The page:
I hope these statements by Jelly Roll himself adequately dispose of reports that he laid any claim to inventing ragtime or blues. As to his claim to inventing jazz, while it cannot be accepted, I think it is undeniable that he was a pioneer in advanced piano style. Keen competition impelled him to work on something different from ragtime, and he has stated some of his basic ideas — the use of a slower tempo to permit flexibility through the use of more notes, a pinch of Spanish to give a number the right seasoning, the avoidance of playing triple forte continuously, and many other points.

Morton’s ideas are expressed pretty well on the Circle issues of the Library of Congress recordings, and also in the Lomax book, Mister Jelly Roll. Jelly said he originated jazz music in “a small desolated back room” at the Frenchman’s, and he may have started there. However, I don’t doubt that his efforts at making two notes bloom where one bloomed before were continued in many places, over much time. That his efforts were not in vain is attested by his music. Not only as he wrote it, but to an even greater degree as he lived it at the keyboard; his themes were usually written in simple form, but there was no limit to his improvisations in playing them. He was very fond of chord progressions, such as occur in the trio of Kansas City Stomps and Wolverine Blues, the latter being the number which Fred H. Higginson discusses so well in the June Record Changer.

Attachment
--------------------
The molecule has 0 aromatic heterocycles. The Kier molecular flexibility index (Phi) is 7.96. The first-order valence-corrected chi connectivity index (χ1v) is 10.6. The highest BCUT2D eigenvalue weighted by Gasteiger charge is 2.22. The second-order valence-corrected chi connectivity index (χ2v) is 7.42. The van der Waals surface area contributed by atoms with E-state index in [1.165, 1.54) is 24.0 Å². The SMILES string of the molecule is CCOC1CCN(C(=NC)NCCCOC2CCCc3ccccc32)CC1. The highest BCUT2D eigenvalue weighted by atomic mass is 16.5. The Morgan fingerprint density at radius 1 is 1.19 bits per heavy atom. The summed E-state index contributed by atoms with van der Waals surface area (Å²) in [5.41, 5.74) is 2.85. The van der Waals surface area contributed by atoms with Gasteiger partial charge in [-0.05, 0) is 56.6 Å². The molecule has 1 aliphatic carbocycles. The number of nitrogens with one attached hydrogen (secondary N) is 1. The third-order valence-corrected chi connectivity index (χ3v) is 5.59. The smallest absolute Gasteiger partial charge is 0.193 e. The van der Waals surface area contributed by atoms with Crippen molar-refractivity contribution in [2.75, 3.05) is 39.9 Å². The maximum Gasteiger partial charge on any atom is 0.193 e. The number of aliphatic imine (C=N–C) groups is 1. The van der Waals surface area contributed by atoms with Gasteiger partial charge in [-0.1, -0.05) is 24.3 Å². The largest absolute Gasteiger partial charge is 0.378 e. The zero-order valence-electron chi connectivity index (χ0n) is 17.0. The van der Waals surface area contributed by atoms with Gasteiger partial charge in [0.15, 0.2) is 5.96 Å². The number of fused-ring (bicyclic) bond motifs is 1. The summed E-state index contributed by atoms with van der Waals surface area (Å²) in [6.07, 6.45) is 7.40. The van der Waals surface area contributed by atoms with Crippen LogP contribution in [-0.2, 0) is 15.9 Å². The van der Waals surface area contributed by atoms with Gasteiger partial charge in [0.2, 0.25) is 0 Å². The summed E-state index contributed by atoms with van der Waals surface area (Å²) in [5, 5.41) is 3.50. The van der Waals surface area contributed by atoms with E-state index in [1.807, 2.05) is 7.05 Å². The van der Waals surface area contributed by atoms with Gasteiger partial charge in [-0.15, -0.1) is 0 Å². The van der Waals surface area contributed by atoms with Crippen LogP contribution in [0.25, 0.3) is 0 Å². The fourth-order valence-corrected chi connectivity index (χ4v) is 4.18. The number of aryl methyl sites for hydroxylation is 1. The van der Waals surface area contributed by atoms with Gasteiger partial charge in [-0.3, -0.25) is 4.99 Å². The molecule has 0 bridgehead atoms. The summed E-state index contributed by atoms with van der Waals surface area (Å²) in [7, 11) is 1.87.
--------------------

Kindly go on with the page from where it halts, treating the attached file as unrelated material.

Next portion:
Perhaps the accompanying scored excerpts from Morton recordings (see next page) will help a little to illustrate what he did with melodies. The bits from Creepy Feeling and Winin’ Boy should give a hint of Jelly’s technical ability also, especially when it is remembered that he interpolated variations

(Continued on Page 14)

On Handy

In his article, W. C. Handy — An Enigma, in your May issue, Dr. Souchon, in addition to his remarks about Jelly Roll that largely prompted me to write the above article, also makes some very interesting comments about Mr. Handy.

He apparently admits that Handy is not a convincing performer of the music with which he is so intimately identified, and then proceeds to explain Handy’s prestige on the basis of the folk music and history he has preserved for posterity, and on the basis of his compositions. As to folk material, Mr. Handy has collected a considerable amount, and presented it in an interesting manner in his books. As to composition, Dr. Souchon writes: “Suppose we stripped Handy of all that is supposed to have appropriated, and retained only the compositions which everyone regards as his own. We would still have the greatest collection of true blues ever assembled!”